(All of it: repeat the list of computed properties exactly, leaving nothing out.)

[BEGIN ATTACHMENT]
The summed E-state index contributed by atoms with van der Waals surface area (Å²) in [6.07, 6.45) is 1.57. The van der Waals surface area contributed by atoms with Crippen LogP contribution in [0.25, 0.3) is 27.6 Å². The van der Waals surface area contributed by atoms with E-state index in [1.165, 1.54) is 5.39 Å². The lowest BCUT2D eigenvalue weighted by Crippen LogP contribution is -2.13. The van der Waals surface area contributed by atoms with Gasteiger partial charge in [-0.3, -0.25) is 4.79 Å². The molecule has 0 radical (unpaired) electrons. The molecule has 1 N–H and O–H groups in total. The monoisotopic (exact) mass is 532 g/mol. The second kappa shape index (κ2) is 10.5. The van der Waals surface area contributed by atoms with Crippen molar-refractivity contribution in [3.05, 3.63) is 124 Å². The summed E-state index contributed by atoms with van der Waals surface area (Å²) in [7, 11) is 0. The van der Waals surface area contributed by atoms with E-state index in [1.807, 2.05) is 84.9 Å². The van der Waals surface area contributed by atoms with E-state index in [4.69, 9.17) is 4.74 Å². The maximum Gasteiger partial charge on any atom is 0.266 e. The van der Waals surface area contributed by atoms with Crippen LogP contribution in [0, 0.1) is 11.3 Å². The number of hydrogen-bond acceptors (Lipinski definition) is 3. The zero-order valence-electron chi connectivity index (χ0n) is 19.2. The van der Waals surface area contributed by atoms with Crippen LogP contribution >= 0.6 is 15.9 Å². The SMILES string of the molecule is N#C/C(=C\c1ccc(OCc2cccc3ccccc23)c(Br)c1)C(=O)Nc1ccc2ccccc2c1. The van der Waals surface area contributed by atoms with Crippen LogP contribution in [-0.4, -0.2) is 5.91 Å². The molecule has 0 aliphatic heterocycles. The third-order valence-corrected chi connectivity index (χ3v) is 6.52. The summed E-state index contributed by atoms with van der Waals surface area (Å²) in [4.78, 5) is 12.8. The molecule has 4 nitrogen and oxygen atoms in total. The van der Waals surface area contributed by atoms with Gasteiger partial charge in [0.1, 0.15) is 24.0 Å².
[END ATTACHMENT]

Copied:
The summed E-state index contributed by atoms with van der Waals surface area (Å²) in [6.07, 6.45) is 1.57. The van der Waals surface area contributed by atoms with Crippen LogP contribution in [0.25, 0.3) is 27.6 Å². The van der Waals surface area contributed by atoms with E-state index in [1.165, 1.54) is 5.39 Å². The lowest BCUT2D eigenvalue weighted by Crippen LogP contribution is -2.13. The van der Waals surface area contributed by atoms with Gasteiger partial charge in [-0.3, -0.25) is 4.79 Å². The molecule has 0 radical (unpaired) electrons. The molecule has 1 N–H and O–H groups in total. The monoisotopic (exact) mass is 532 g/mol. The second kappa shape index (κ2) is 10.5. The van der Waals surface area contributed by atoms with Crippen molar-refractivity contribution in [3.05, 3.63) is 124 Å². The summed E-state index contributed by atoms with van der Waals surface area (Å²) in [7, 11) is 0. The van der Waals surface area contributed by atoms with E-state index in [1.807, 2.05) is 84.9 Å². The van der Waals surface area contributed by atoms with E-state index in [4.69, 9.17) is 4.74 Å². The maximum Gasteiger partial charge on any atom is 0.266 e. The van der Waals surface area contributed by atoms with Crippen LogP contribution in [0, 0.1) is 11.3 Å². The number of hydrogen-bond acceptors (Lipinski definition) is 3. The zero-order valence-electron chi connectivity index (χ0n) is 19.2. The van der Waals surface area contributed by atoms with Crippen LogP contribution >= 0.6 is 15.9 Å². The SMILES string of the molecule is N#C/C(=C\c1ccc(OCc2cccc3ccccc23)c(Br)c1)C(=O)Nc1ccc2ccccc2c1. The van der Waals surface area contributed by atoms with Crippen LogP contribution in [-0.4, -0.2) is 5.91 Å². The molecule has 0 aliphatic heterocycles. The third-order valence-corrected chi connectivity index (χ3v) is 6.52. The summed E-state index contributed by atoms with van der Waals surface area (Å²) in [4.78, 5) is 12.8. The molecule has 4 nitrogen and oxygen atoms in total. The van der Waals surface area contributed by atoms with Gasteiger partial charge in [0.1, 0.15) is 24.0 Å².